Holiday Weekend Security

The Fourth of July--it's perhaps the most patriotic holiday of the year, a time to really show off your American spirit. And even though the country's at war, and despite some worries about terrorist activity, the festivities will go on. On River Street in Savannah, one of the biggest fireworks displays in the Southeast will take place.

It's all about police presence to make sure people know they are safe while celebrating the Fourth. Some measures police can talk about, while disclosing others may jeapordize their affectivness. And it's not just Savannah police helping out--the Waterfront Association is also providing security.

Thousands come each year to see the fireworks on River Street, and this year, with the events of September 11, people are really ready to show their patriotism. "We think it's going to be a record year," said Scott Searcy, director of the Waterfront Association. "We've had a record number of people calling the office saying how they want to bring their families."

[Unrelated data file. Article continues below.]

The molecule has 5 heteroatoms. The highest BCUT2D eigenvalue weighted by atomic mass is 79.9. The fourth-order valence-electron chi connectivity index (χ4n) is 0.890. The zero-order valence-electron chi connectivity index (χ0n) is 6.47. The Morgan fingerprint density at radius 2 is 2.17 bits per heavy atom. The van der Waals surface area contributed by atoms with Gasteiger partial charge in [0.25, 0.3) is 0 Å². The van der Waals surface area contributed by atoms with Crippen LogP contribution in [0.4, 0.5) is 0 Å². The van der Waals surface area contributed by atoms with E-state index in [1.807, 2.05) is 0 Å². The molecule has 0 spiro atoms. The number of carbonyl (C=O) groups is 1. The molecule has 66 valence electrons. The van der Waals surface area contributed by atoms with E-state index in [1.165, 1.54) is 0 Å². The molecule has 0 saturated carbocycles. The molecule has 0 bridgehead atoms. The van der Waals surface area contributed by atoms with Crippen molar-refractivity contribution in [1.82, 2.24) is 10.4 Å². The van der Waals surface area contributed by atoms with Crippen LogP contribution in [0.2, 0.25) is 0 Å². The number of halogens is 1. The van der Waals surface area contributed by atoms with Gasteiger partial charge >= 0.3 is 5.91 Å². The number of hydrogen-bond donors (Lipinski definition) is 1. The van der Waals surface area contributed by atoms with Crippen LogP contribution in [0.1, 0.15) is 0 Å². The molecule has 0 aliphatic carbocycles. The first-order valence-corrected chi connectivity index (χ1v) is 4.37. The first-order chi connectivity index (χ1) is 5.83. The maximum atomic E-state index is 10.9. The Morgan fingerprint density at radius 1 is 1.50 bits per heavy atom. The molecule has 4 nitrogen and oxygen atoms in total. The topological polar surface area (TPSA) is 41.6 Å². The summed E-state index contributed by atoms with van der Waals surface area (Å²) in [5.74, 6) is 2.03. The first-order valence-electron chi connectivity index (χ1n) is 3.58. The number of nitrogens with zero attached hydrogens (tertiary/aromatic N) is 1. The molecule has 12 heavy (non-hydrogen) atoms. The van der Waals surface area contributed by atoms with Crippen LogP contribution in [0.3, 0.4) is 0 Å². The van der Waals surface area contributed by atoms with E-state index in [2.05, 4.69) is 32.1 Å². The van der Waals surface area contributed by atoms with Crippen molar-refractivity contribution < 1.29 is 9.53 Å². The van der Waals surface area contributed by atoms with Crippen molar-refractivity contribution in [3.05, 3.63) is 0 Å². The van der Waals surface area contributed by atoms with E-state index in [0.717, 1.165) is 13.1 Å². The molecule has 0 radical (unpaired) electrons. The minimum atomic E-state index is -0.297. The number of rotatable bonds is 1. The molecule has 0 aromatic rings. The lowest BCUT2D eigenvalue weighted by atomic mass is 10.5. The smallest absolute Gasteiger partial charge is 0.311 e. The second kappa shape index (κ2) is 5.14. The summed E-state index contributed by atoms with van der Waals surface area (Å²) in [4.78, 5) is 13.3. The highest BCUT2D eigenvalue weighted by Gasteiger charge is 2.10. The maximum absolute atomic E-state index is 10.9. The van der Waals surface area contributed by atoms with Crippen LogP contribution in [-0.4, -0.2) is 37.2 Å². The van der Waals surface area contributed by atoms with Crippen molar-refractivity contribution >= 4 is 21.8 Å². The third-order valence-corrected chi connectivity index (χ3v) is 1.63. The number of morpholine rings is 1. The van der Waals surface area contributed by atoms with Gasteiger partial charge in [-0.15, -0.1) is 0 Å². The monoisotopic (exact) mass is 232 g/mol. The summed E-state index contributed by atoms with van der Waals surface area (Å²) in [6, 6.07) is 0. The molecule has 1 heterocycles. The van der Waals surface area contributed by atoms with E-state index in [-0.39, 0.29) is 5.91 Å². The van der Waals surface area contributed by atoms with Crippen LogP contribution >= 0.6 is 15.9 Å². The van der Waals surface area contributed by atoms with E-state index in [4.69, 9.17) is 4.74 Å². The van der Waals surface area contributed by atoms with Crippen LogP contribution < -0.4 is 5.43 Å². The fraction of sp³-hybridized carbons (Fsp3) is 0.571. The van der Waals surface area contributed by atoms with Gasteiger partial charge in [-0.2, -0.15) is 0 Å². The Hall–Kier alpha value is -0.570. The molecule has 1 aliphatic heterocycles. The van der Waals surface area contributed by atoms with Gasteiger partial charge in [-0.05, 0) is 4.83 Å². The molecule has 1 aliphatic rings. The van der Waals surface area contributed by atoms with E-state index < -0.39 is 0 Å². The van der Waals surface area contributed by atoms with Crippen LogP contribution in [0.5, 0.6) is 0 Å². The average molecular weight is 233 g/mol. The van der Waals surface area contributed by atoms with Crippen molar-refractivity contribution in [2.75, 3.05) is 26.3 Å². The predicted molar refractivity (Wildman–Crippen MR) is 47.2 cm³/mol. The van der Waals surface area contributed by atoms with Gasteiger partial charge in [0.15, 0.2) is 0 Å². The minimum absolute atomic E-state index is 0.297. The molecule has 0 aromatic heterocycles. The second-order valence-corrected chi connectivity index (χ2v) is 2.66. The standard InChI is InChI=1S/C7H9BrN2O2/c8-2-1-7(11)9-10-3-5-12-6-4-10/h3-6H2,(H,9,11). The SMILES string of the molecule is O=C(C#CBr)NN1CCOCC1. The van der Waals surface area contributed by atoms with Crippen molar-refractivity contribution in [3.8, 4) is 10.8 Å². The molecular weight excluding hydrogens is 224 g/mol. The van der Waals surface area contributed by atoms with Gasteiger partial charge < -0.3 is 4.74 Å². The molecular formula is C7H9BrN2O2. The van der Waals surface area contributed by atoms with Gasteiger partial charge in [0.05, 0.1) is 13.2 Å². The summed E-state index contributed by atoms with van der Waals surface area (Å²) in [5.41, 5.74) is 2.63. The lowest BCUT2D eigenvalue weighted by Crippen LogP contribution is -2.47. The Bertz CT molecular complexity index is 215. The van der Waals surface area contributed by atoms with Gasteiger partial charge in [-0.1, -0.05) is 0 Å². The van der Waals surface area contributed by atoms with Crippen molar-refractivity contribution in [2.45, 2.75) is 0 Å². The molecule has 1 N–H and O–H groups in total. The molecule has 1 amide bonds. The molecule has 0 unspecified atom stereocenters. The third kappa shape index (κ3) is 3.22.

Savannah police say they are ready for the crowds already flocking to River Street--this year there will be uniform and plainclothes officers on the street on the Fourth, and they will be on the lookout for antything out of the ordinary.

"Post September 11, we are looking for anything unusual: unusual-looking happening or just a chain of events," said Capt. Gerry Long of SPD.

The Waterfront Association is also stepping up security hiring off-duty Savannah police officers.

"Just to give people that sense of security and safety, to make sure people know they are comfy and safe," Searcy commented.

The festivities don't end after the fireworks: for the first time there will be crowds continuing through the weekend, with the power boat races taking place.

"We don't know what kind of crowd or impact fans may have or what kind of impact will result from that," Capt. Long said.

And while coolers and backbags will be allowed onto River Street for the events, they can and will be searched if Savannah police feel it's necessary.

Police say their biggest concerns for the Fourth are car thefts and robberies, and advise you leave your valuables at home. Some people we spoke with visiting town say September 11 isn't detering them from coming to events, but making them proud to show they aren't scared. And police will be on the lookout to make sure everyone feels safe.

Reported by: Kim Angelastro